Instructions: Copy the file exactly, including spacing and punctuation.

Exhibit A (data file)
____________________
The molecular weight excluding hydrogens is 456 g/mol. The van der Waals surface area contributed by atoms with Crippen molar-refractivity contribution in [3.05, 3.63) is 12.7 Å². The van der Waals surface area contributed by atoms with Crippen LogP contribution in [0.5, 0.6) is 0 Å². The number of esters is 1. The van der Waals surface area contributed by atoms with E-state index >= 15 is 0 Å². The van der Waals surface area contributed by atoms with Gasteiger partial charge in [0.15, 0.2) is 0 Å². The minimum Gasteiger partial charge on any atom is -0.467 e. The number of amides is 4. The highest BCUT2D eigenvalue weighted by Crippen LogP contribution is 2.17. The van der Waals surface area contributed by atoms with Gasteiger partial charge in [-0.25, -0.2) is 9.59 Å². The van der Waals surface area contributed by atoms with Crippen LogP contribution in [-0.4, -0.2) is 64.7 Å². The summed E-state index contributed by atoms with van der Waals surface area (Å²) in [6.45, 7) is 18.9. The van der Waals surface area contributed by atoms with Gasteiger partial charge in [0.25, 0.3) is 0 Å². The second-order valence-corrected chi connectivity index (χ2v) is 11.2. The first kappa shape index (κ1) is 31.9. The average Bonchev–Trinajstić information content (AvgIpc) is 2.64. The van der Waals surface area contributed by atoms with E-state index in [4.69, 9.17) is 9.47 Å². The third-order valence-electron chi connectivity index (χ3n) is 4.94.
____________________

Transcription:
The molecular weight excluding hydrogens is 456 g/mol. The van der Waals surface area contributed by atoms with Crippen molar-refractivity contribution in [3.05, 3.63) is 12.7 Å². The van der Waals surface area contributed by atoms with Crippen LogP contribution in [0.5, 0.6) is 0 Å². The number of esters is 1. The van der Waals surface area contributed by atoms with E-state index >= 15 is 0 Å². The van der Waals surface area contributed by atoms with Gasteiger partial charge in [0.15, 0.2) is 0 Å². The minimum Gasteiger partial charge on any atom is -0.467 e. The number of amides is 4. The highest BCUT2D eigenvalue weighted by Crippen LogP contribution is 2.17. The van der Waals surface area contributed by atoms with Gasteiger partial charge in [-0.25, -0.2) is 9.59 Å². The van der Waals surface area contributed by atoms with Crippen LogP contribution in [-0.4, -0.2) is 64.7 Å². The summed E-state index contributed by atoms with van der Waals surface area (Å²) in [6.45, 7) is 18.9. The van der Waals surface area contributed by atoms with Gasteiger partial charge in [0.25, 0.3) is 0 Å². The second-order valence-corrected chi connectivity index (χ2v) is 11.2. The first kappa shape index (κ1) is 31.9. The average Bonchev–Trinajstić information content (AvgIpc) is 2.64. The van der Waals surface area contributed by atoms with E-state index in [4.69, 9.17) is 9.47 Å². The third-order valence-electron chi connectivity index (χ3n) is 4.94.